Greece has adopted widespread austerity measures, cutting wages and pensions and eliminating thousands of government jobs, to meet the demands of international lenders so it could secure a new $172 billion bailout. It is the country's second rescue package in two years.

    Venizelos said the debt relief will ease financial pressures on Greece and the 17-nation euro currency bloc that has struggled to control Europe's two-year governmental debt crisis.

    "We are lightening the load of the country, we are allowing it to begin a new era. You ask if it was all easy and simple. No, it was all extremely difficult," said Venizelos. "And until the last minute we have been fighting to solve problems to face speculators in the international markets, to protect the country and for everyone in the eurozone to be protected which is vulnerable to speculative pressures, because this is an asymmetrical war."

    With Greece planning to pay back the remaining debt it owes to the financial institutions over an extended period, those that bought the Greek bonds ultimately will lose about three-fourths of their investments.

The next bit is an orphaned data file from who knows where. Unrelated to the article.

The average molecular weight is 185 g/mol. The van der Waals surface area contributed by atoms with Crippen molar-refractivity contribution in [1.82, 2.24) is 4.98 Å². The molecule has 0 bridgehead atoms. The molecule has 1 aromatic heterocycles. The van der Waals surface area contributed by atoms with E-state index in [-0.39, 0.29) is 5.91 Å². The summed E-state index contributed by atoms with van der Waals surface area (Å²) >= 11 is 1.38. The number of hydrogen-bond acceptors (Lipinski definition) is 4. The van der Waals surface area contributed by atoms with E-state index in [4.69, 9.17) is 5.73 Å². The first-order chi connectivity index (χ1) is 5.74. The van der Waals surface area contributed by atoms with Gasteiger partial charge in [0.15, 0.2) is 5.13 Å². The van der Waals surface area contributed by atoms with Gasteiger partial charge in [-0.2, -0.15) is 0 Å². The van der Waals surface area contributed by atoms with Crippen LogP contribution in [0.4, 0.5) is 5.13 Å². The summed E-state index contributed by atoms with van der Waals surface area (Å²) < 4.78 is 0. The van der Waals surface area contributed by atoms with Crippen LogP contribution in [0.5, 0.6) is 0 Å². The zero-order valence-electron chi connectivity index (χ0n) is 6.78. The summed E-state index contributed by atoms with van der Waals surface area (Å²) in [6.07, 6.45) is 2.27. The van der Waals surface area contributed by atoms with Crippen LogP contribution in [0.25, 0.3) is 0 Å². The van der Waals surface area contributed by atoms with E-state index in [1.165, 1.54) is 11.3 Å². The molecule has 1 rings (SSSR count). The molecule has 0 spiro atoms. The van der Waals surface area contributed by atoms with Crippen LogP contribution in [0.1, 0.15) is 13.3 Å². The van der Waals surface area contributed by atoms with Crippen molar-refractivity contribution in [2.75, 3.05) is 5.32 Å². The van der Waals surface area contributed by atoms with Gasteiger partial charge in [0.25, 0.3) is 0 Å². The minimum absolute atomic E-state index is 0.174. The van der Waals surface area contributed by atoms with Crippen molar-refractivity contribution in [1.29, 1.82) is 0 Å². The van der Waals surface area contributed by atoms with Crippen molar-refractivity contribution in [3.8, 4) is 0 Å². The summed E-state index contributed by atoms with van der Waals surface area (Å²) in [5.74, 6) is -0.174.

Five small Greek pension funds holding about one percent of the bonds eligible for the write-down have rejected the deal, as have several investment funds and Germany's best-selling newspaper, Bild.

    This forum has been closed.
    Comments
         
    There are no comments in this forum. Be first and add one

    Featured Videos

    Your JavaScript is turned off or you have an old version of Adobe's Flash Player. Get the latest Flash player.
    Valentine's Day Stinks for Lebanese Clownsi
    X
    February 09, 2016 8:04 PM
    This weekend, on Valentine's Day in Lebanon, love is not the only thing in the air. More than half a year after the country's trash crisis began, the stink of uncollected garbage remains on the streets. Step forward "Clown Me In," a group of clowns who use their skills for activism. Before the most romantic day of the year the clowns have released their unusual take on love in Lebanon -- in a bid to keep the pressure up and get the trash off the streets. John Owens reports from Beirut.